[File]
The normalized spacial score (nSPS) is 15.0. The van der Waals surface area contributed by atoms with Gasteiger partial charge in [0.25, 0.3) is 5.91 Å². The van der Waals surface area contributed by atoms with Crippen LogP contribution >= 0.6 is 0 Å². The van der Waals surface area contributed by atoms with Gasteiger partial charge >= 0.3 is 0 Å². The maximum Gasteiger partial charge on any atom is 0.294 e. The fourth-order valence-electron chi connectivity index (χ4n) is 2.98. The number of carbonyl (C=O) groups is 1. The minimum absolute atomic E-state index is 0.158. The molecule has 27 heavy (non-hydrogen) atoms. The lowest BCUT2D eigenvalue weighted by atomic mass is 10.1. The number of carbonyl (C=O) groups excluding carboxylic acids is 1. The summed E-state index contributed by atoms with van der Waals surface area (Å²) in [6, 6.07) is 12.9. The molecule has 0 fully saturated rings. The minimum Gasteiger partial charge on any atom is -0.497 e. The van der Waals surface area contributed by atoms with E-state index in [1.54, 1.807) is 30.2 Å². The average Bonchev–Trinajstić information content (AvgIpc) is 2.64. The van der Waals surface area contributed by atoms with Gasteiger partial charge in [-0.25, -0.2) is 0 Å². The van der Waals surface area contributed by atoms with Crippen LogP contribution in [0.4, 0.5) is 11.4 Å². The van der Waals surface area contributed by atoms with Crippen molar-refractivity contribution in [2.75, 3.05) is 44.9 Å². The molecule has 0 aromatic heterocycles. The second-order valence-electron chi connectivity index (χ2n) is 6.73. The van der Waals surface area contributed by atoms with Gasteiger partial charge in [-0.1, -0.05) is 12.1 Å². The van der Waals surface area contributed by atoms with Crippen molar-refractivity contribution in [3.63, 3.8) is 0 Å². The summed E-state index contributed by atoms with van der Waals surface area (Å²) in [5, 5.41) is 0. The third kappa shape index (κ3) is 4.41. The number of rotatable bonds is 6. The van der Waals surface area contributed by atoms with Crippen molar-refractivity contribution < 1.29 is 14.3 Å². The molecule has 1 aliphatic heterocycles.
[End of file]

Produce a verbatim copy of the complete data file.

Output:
The normalized spacial score (nSPS) is 15.0. The van der Waals surface area contributed by atoms with Gasteiger partial charge in [0.25, 0.3) is 5.91 Å². The van der Waals surface area contributed by atoms with Crippen LogP contribution >= 0.6 is 0 Å². The van der Waals surface area contributed by atoms with Gasteiger partial charge >= 0.3 is 0 Å². The maximum Gasteiger partial charge on any atom is 0.294 e. The fourth-order valence-electron chi connectivity index (χ4n) is 2.98. The number of carbonyl (C=O) groups is 1. The minimum absolute atomic E-state index is 0.158. The molecule has 27 heavy (non-hydrogen) atoms. The lowest BCUT2D eigenvalue weighted by atomic mass is 10.1. The number of carbonyl (C=O) groups excluding carboxylic acids is 1. The summed E-state index contributed by atoms with van der Waals surface area (Å²) in [6, 6.07) is 12.9. The molecule has 0 fully saturated rings. The minimum Gasteiger partial charge on any atom is -0.497 e. The van der Waals surface area contributed by atoms with E-state index in [1.54, 1.807) is 30.2 Å². The average Bonchev–Trinajstić information content (AvgIpc) is 2.64. The van der Waals surface area contributed by atoms with Gasteiger partial charge in [-0.25, -0.2) is 0 Å². The van der Waals surface area contributed by atoms with Crippen LogP contribution in [0.4, 0.5) is 11.4 Å². The van der Waals surface area contributed by atoms with Crippen molar-refractivity contribution in [2.75, 3.05) is 44.9 Å². The molecule has 0 aromatic heterocycles. The second-order valence-electron chi connectivity index (χ2n) is 6.73. The van der Waals surface area contributed by atoms with Gasteiger partial charge in [-0.1, -0.05) is 12.1 Å². The van der Waals surface area contributed by atoms with Crippen molar-refractivity contribution in [3.63, 3.8) is 0 Å². The summed E-state index contributed by atoms with van der Waals surface area (Å²) in [5, 5.41) is 0. The third kappa shape index (κ3) is 4.41. The number of rotatable bonds is 6. The van der Waals surface area contributed by atoms with Crippen molar-refractivity contribution < 1.29 is 14.3 Å². The molecule has 1 aliphatic heterocycles.